Demoder recently posted a great video of changing the timing belt and related parts. See https://www.rav4world.com/forums/94-...ml#post2690655
. In this video demoder demonstrates how to remove a particularly stubborn crankshaft pulley bolt. An AC electric impact wrench rated at 450 ft-lbs would not get the bolt off. At one point in the video demoder has a neighbor come over to help in the problem-solving. The neighbor and she discuss what is going on. They point to one of the reasons the pulley bolt is sometimes so hard to free is the pulley bolt's washer. The washer has a lot of area, and it is highly compressed. When the pulley bolt is torqued to 80 ft-lbs, I figure the compressive force applied to the washer is on the order of 12,000 pounds. When trying to free the bolt, one is largely fighting the friction of the washer's area, with said washer compressed tightly against its mating surfaces. A few observations to support this:
-- Threads that are galled result in a bolt that is a battle to rotate for many revolutions. By contrast, the crankshaft pulley bolt always seems to come nearly hand-loose (or small ratchet-loose) after only a quarter revolution or so. This points to the threads in fact not galling.
-- When the bolt is super tight and so hard to remove, people (incuding myself) have reported a cracking sound and a little cloud of dust when the bolt finally frees. The threads never look beat up or otherwise disturbed.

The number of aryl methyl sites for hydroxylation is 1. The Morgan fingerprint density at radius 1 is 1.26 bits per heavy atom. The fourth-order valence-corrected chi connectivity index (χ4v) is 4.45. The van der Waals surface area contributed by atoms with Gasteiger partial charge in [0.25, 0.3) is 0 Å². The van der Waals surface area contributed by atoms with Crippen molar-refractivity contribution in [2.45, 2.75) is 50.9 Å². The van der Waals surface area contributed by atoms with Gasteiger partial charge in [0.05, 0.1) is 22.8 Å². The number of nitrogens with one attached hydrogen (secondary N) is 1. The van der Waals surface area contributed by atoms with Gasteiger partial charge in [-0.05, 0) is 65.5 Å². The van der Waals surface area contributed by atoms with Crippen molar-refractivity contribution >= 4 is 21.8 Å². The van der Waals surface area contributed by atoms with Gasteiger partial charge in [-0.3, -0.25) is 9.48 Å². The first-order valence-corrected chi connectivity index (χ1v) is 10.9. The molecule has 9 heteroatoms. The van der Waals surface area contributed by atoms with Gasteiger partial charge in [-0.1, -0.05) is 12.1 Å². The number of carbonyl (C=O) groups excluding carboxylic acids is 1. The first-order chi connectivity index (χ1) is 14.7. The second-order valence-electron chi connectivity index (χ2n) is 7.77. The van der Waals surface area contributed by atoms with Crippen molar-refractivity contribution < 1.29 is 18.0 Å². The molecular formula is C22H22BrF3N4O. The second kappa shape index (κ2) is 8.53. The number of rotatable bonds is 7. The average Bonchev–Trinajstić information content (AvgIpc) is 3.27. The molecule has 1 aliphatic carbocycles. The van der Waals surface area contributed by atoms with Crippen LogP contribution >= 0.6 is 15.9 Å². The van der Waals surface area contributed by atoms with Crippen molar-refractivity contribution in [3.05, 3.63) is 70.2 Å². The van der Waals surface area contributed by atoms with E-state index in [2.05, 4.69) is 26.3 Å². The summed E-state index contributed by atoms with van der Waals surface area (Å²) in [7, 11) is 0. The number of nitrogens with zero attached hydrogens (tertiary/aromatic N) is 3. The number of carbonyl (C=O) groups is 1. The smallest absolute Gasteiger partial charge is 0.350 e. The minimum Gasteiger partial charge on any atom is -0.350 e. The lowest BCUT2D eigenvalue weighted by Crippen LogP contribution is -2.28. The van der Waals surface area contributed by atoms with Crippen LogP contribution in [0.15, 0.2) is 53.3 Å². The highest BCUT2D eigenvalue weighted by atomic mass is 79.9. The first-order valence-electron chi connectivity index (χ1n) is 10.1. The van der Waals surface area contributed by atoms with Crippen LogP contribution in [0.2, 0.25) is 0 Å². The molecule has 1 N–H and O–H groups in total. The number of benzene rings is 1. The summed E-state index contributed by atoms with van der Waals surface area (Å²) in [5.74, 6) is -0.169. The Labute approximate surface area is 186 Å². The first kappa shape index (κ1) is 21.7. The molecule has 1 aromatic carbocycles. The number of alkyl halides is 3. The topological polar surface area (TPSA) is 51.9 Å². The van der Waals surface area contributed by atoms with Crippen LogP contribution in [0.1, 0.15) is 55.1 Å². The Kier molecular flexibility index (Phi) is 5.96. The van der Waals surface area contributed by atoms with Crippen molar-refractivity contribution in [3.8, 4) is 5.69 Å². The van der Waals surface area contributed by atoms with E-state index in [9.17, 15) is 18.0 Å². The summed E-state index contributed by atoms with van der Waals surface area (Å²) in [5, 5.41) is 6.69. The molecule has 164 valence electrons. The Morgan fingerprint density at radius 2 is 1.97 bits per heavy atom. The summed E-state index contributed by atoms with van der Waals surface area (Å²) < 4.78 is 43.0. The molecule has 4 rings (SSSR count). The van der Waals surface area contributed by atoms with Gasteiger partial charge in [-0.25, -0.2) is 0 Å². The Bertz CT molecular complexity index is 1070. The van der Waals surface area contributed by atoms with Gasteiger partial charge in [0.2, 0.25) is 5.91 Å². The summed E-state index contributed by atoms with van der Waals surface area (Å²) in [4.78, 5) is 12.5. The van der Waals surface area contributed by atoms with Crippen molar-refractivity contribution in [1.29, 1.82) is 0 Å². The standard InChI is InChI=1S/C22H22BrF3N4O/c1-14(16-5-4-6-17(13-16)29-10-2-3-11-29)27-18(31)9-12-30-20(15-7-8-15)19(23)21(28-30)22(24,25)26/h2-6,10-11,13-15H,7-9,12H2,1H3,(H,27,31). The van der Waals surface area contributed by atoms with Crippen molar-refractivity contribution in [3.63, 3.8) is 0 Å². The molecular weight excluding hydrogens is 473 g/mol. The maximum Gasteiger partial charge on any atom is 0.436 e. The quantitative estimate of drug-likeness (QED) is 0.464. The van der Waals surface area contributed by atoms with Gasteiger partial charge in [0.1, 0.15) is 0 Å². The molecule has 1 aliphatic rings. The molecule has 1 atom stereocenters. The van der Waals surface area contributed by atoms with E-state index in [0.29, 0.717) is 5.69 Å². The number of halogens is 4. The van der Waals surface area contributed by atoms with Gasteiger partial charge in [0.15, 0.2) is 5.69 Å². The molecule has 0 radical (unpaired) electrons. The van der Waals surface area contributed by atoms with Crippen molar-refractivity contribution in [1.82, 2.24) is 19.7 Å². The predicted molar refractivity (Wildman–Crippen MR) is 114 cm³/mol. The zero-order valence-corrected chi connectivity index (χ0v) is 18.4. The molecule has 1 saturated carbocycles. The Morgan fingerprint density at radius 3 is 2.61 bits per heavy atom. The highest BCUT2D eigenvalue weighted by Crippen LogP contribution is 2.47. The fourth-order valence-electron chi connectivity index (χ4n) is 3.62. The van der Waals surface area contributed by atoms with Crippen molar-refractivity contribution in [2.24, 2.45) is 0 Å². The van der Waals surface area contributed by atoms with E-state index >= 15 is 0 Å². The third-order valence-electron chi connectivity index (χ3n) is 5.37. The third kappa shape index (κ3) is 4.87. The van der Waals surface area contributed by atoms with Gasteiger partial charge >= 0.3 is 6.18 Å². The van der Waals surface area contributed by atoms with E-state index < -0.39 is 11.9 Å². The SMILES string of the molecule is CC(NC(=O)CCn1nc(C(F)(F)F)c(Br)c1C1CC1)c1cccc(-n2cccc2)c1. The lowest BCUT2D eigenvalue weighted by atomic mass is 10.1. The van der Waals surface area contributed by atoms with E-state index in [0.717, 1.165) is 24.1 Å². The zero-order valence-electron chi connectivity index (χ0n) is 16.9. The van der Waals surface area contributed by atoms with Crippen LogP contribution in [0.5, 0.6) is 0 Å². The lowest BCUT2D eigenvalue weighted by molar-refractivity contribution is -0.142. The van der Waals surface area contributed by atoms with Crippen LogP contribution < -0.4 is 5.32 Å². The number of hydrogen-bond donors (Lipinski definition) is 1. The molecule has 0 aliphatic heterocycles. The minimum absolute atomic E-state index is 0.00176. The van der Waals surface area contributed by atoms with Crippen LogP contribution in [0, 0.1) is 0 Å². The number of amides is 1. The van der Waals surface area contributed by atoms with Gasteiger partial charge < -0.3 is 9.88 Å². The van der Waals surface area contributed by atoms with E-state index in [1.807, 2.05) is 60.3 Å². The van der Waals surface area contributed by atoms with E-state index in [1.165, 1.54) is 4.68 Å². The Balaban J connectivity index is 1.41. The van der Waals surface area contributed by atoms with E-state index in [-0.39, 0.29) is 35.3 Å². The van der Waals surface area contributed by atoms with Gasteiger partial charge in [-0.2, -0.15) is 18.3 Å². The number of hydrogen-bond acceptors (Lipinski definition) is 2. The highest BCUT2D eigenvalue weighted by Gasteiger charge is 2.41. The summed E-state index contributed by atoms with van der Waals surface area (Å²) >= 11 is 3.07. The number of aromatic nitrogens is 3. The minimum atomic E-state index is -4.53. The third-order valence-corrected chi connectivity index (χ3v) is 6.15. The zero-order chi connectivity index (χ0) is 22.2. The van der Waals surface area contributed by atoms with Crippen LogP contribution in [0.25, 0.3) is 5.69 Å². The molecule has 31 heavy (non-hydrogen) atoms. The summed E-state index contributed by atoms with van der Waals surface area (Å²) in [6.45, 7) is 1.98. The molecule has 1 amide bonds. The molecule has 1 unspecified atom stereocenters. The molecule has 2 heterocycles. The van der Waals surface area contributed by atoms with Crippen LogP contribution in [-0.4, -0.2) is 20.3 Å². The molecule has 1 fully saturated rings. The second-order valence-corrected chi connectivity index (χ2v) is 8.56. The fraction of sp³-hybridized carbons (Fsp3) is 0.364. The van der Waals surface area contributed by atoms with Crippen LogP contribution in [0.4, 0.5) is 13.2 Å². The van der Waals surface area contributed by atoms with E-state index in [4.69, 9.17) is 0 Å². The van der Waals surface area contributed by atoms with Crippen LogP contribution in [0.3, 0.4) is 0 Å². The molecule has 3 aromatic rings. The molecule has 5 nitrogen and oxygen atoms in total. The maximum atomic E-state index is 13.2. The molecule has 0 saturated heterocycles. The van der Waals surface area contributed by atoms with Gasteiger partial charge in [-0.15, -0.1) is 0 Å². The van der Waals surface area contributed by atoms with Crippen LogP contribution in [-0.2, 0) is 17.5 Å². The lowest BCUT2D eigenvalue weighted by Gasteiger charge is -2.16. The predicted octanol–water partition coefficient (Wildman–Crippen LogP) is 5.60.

-- Others I know have reported steel bolt heads galled to steel washers in the past.
-- Engine heat and vibration may cause the galling between the washer's mating surfaces to worsen with time. In my experience, it does seem like crankshaft pulley bolts left in place a long time are more likely to be a battle to remove. Of course, as demoder and her neighbor point out, the cause of a super hard to remove pulley bolt might also be that the previous technician overtorqued when re-installing the bolt, via say an impact wrench.
-- If the pulley bolt's threads were galled (seized) into place, then I think people would be reading of crankshaft pulley bolt heads snapping off. On old rusted suspensions on my Honda Civics, I have snapped off several large bolt heads. The suspension bolts' threads were corroded into place. But I do not think I have ever read of a crankshaft pulley bolt head shearing off. This is despite the massive torque that occasionally is needed to free the bolt.
-- Googling on "torque to overcome friction" yields numerous scientific-engineering web sites that report that about half the torque needed to free a bolt is dissipated in overcoming the friction between the bolt under-face and the surface to which the bolt underface mates. E.g. see Tightening using the Bolt Head or Nut
-- Whew, this was the subject of a big debate at a certain Honda Civic forum years ago. No one felt 100% sure of the explanation. Now I do. Good job, demoder.
-- What about that cracking sound and small could of dust that often accompany the freeing of a super tight pulley bolt, followed by the torque required to continue removing the bolt being way less? I am guessing this is the crystalline surface of the washer suddenly un-meshing with the underside of the bolt. It's the noise of a lot of friction? Or the compression of the washer is suddenly released, exactly like a very tight spring, and pushes free a bit of corrosion in the area?